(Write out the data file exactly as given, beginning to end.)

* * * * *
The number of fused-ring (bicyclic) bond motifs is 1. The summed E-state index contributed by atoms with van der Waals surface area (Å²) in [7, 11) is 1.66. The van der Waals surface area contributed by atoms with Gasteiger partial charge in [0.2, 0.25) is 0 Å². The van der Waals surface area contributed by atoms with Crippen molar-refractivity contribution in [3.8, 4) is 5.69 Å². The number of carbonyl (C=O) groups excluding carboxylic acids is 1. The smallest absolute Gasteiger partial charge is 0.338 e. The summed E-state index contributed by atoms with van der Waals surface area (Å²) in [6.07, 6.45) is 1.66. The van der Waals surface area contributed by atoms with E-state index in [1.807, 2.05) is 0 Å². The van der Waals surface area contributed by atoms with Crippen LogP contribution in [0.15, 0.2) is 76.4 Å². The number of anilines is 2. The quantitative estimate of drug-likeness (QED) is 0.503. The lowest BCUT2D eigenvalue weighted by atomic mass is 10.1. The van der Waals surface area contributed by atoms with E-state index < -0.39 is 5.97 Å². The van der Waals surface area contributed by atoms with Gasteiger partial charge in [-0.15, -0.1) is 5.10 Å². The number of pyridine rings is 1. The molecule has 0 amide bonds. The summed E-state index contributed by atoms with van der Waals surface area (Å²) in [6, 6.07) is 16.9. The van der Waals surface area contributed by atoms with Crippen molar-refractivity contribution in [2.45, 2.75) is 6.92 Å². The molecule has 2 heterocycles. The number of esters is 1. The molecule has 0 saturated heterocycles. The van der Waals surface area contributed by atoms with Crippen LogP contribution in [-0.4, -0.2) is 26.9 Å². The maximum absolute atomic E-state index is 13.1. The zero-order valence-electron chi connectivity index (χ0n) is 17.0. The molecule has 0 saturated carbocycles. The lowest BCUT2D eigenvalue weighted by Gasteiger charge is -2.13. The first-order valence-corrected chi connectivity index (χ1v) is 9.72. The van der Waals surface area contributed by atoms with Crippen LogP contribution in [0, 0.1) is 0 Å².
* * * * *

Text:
The number of fused-ring (bicyclic) bond motifs is 1. The summed E-state index contributed by atoms with van der Waals surface area (Å²) in [7, 11) is 1.66. The van der Waals surface area contributed by atoms with Gasteiger partial charge in [0.2, 0.25) is 0 Å². The van der Waals surface area contributed by atoms with Crippen molar-refractivity contribution in [3.8, 4) is 5.69 Å². The number of carbonyl (C=O) groups excluding carboxylic acids is 1. The smallest absolute Gasteiger partial charge is 0.338 e. The summed E-state index contributed by atoms with van der Waals surface area (Å²) in [6.07, 6.45) is 1.66. The van der Waals surface area contributed by atoms with E-state index in [1.807, 2.05) is 0 Å². The van der Waals surface area contributed by atoms with Crippen LogP contribution in [0.15, 0.2) is 76.4 Å². The number of anilines is 2. The quantitative estimate of drug-likeness (QED) is 0.503. The lowest BCUT2D eigenvalue weighted by atomic mass is 10.1. The van der Waals surface area contributed by atoms with E-state index < -0.39 is 5.97 Å². The van der Waals surface area contributed by atoms with Gasteiger partial charge in [-0.15, -0.1) is 5.10 Å². The number of pyridine rings is 1. The molecule has 0 amide bonds. The summed E-state index contributed by atoms with van der Waals surface area (Å²) in [6, 6.07) is 16.9. The van der Waals surface area contributed by atoms with Crippen molar-refractivity contribution in [2.45, 2.75) is 6.92 Å². The molecule has 2 heterocycles. The number of esters is 1. The molecule has 0 saturated heterocycles. The van der Waals surface area contributed by atoms with Crippen LogP contribution in [-0.4, -0.2) is 26.9 Å². The maximum absolute atomic E-state index is 13.1. The zero-order valence-electron chi connectivity index (χ0n) is 17.0. The molecule has 0 saturated carbocycles. The lowest BCUT2D eigenvalue weighted by Gasteiger charge is -2.13. The first-order valence-corrected chi connectivity index (χ1v) is 9.72. The van der Waals surface area contributed by atoms with Crippen LogP contribution in [0, 0.1) is 0 Å².